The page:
Last modified: 22 May 2019 17:07
The course focuses on applied momentum and heat transport in engineering problems. It demonstrates how fundamental design equations can be derived for a wide range of real engineering problems (e.g. nuclear fuel rods, radiation shielding, electrical heaters etc). The course makes it clear that engineering is the art of applying mathematics to the real world and develops the tools required to tackle a wide range of engineering challenges.
The analytical results of transport phenomena are demonstrated in simple systems before discussing more complex systems, such as boiling and condensation, which require the use of semi-empirical correlations to solve.
|Session||First Sub Session||Credit Points||10 credits (5 ECTS credits)|
The theory of transport phenomena is introduced through the constitutive relationships and general balance equations. All of these concepts are introduced in vector and index notation to familiarise the students with 3D problems. These tools are then applied to simple three-dimensional problems in momentum and mass transfer. The course includes the fundamentals of incompressible flow, non-Newtonian flow, multiphase flow, forced/natural convection heat transfer, boiling, radiation and condensation.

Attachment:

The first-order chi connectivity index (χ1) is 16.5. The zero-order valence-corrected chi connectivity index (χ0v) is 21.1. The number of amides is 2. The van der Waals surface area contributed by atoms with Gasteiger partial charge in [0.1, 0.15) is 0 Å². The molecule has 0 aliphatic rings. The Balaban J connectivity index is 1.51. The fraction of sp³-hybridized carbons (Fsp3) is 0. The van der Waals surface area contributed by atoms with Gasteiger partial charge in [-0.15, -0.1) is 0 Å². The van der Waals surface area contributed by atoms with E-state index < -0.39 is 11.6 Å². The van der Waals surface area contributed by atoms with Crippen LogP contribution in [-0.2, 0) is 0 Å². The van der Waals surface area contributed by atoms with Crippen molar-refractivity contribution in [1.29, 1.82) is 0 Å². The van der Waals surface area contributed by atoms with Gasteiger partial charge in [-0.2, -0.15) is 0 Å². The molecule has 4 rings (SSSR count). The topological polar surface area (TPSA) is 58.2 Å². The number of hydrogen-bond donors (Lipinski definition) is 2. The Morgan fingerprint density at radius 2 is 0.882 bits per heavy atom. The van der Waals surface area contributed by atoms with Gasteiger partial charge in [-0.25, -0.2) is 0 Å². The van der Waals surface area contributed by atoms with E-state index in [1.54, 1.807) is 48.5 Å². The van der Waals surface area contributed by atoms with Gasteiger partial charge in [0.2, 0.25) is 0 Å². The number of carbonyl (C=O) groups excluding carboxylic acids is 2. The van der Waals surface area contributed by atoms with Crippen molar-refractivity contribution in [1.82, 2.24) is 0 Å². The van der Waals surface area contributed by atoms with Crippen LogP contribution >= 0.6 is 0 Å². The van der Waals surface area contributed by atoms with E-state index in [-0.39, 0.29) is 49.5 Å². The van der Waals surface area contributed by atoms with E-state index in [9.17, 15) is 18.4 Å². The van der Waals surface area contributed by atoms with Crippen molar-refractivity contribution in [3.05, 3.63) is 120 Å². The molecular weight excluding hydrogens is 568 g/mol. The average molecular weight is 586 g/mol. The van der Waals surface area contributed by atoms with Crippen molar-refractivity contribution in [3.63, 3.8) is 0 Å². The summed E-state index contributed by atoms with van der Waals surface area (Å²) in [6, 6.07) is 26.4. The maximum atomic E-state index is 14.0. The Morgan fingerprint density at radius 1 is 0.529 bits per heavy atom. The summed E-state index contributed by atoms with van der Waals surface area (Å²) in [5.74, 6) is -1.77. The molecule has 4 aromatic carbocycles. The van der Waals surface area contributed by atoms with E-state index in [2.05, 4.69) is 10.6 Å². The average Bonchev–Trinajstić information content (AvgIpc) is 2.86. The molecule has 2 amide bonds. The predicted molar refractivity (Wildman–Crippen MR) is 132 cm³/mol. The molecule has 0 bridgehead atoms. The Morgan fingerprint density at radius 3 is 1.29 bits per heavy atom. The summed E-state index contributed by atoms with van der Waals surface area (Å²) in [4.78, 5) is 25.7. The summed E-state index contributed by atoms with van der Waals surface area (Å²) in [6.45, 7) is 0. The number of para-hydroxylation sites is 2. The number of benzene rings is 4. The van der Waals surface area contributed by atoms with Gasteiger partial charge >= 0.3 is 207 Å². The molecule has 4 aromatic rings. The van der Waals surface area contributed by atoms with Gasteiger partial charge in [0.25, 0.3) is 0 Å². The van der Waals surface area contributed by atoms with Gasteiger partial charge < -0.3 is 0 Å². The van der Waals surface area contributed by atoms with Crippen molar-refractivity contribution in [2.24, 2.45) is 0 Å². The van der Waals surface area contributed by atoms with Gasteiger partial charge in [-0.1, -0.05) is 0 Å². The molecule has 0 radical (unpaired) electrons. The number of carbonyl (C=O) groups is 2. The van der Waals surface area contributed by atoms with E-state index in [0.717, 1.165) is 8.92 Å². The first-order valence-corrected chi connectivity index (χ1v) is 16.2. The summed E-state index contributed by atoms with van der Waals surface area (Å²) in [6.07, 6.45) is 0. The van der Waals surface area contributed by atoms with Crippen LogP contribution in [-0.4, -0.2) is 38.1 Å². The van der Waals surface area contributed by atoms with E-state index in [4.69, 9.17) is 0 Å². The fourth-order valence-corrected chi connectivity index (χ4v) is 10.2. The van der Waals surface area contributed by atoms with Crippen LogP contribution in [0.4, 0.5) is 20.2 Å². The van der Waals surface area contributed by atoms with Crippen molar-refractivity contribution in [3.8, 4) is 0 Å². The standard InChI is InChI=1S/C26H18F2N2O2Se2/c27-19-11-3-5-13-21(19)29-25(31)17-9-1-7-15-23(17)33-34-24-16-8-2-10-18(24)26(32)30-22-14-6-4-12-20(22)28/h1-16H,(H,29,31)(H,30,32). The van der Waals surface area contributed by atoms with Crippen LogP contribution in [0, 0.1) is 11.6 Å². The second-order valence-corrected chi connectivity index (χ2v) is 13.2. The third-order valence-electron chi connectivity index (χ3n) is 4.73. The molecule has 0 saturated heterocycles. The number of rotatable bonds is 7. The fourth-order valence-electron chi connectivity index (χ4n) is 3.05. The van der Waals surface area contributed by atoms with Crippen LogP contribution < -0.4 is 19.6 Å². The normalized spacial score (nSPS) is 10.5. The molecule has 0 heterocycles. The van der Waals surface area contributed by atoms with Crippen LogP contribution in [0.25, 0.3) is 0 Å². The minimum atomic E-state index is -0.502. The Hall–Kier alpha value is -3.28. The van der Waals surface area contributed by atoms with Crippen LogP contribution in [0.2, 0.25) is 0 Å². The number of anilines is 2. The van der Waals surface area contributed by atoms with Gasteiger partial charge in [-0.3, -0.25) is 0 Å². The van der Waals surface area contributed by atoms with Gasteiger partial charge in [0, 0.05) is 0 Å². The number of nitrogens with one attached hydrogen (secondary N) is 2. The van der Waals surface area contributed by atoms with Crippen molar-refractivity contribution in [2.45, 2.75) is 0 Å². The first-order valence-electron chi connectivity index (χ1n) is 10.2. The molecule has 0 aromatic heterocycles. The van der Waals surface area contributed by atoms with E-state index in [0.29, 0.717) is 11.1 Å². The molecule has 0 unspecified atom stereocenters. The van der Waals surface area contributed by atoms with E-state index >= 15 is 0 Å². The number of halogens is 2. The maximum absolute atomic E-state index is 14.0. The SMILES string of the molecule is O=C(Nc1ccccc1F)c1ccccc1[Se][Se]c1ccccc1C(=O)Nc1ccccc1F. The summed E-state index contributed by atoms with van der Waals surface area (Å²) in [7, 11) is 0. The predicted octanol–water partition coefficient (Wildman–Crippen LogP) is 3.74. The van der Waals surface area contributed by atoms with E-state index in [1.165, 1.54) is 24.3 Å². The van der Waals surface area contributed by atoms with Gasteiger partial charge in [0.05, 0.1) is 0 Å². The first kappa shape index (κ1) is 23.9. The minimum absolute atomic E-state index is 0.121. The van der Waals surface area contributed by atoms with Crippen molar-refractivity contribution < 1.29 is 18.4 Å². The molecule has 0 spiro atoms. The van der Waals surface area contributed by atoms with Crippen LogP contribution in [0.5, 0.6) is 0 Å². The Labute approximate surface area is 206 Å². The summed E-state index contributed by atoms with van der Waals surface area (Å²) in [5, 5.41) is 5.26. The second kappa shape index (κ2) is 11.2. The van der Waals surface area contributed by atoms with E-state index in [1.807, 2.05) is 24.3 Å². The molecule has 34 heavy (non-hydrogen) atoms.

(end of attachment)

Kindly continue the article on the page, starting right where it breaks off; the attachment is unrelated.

Information on contact teaching time is available from the course guide.
1st Attempt: 1 two hour written examination paper (80%), and continuous assessment (20%)
There are no assessments for this course.
There is an extensive example exam question book which also comes with fully worked solutions.
The tutorial sessions are used for directed study of example problems from this booklet and students can receive feedback on their understanding of the course from the lecturer or demonstrators.
The weekly test provides feedback on student progress on the learning outcomes.